What's up? Lord Marland second peer to quit coalition in days
Quit while your friends are still in power – the City won't be nearly so impressed by losers
THE DEPARTURE from the government of Lord Marland, the business minister, hard on the heels of fatty Strathclyde, the Leader in the Lords, is worrying some senior Conservatives who wonder if two lords a-leaping could be the start of a stampede for the exits before a general election Tory defeat in 2015.
Marland must know that the value of ex-ministers in the City is greatest when their friends are still in power, but diminishes dramatically after a general election defeat when their contacts are in opposition.
Which poses the question - how many more ministers are quietly waiting for the opportunity to jump the sinking ship and exploit their contacts before the whiff of defeat spoils their chances?
Daily Telegraph bloggers have got the message. One writes: "The rats, with inherent intuition, are deserting the sinking ship."
The coalition is holding together – for now. David Cameron and Nick Clegg got the majority their wanted for last night's Second Reading of the welfare bill, with only four dissenters on the Lib Dem side voting with Labour against the real-terms cuts in benefits. Even Simon Hughes, Nick Clegg's deputy, normally not slow to criticise unpopular coalition policies, supported the measure.
But the Tory-Lib Dem partnership remains hugely fragile. As the Daily Telegraph reports today, the coalition is now expected to publish an 'audit' of all the targets the coalition has failed to hit since May 2010 – including pledges about pensions, road building and criminal justice.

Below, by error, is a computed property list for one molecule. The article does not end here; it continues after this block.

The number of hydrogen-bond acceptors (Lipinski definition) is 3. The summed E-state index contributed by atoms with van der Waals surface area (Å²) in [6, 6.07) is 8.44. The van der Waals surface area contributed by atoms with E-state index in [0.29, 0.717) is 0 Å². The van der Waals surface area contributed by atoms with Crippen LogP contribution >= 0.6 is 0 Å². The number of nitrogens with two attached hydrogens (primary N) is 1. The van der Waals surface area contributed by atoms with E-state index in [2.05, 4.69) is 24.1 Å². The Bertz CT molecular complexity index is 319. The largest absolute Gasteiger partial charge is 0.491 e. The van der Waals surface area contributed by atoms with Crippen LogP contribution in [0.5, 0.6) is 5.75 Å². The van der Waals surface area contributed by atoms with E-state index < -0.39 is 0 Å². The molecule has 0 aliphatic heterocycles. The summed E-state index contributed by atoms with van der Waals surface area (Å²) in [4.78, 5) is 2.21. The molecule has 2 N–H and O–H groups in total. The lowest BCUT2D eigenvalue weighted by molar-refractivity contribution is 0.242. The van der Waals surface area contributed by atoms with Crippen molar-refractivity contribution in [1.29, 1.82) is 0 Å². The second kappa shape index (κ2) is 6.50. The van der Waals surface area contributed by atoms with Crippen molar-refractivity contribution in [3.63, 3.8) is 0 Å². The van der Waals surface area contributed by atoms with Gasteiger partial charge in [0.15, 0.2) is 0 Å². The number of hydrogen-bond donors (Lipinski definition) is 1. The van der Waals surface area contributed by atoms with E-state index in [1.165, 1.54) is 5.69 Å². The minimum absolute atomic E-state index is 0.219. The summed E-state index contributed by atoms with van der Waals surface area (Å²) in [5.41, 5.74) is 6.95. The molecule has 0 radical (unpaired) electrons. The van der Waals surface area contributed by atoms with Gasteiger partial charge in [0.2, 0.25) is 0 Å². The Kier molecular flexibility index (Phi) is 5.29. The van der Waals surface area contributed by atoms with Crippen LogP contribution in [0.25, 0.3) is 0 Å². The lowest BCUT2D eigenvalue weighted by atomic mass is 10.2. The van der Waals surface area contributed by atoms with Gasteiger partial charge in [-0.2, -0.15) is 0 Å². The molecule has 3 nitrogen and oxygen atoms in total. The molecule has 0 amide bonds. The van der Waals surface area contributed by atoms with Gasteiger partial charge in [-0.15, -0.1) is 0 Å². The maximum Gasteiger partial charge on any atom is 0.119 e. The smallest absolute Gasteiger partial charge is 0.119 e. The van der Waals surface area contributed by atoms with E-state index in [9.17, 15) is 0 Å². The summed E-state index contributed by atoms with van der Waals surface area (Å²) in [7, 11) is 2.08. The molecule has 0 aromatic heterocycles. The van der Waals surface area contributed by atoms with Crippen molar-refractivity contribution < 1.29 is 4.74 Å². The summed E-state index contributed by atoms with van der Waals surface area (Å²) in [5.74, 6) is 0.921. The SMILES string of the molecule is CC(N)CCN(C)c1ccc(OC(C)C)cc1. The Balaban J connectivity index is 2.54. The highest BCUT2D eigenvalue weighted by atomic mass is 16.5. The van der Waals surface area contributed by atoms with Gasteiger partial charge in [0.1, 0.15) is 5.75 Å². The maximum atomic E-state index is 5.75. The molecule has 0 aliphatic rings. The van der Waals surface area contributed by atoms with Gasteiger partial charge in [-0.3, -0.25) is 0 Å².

The audit was supposed to be released on Monday along with the mid-term review presented by Cameron and Clegg, but was held back for fear that negative coverage would spoil the two men's big day in the spotlight.
The coalition's claims that 'we are all in it together' will not be enhanced by the spectacle of Chancellor George Osborne laughing his head off at the end of the debate to cut benefits for thousands of people who are striving to do better by taking low-paid jobs.
Nor will it be helped if the trickle of ministerial departures turns into a rush of ex-ministers wanting to get their noses in the trough before the general election.
A good explanation of why they'd want to get out now comes from another Tory peer, Lord Ashcroft, who writes on his grassroots website, ConservativeHome, that the bookies are betting on David Cameron losing in 2015.
"The odds on a Conservative majority look comparatively remote," says Ashcroft. "Paddy Power will give you 11/4, and Ladbrokes a tasty 3/1 on such a result. As far as the Liberal Democrats are concerned, Ladbrokes expect their most likely haul to be between 21 and 40 seats – and the odds show they believe Nick Clegg's party is more likely to end up with fewer than 20 than to win more than 40.
"With the polls as they are, and political prospects as they currently seem, it would be hard to argue that the bookmakers are seriously misguided," said Ashcroft.
As the two leaping lords worked out for themselves, the Tories could win the 2015 general election – but don't bet on it. ·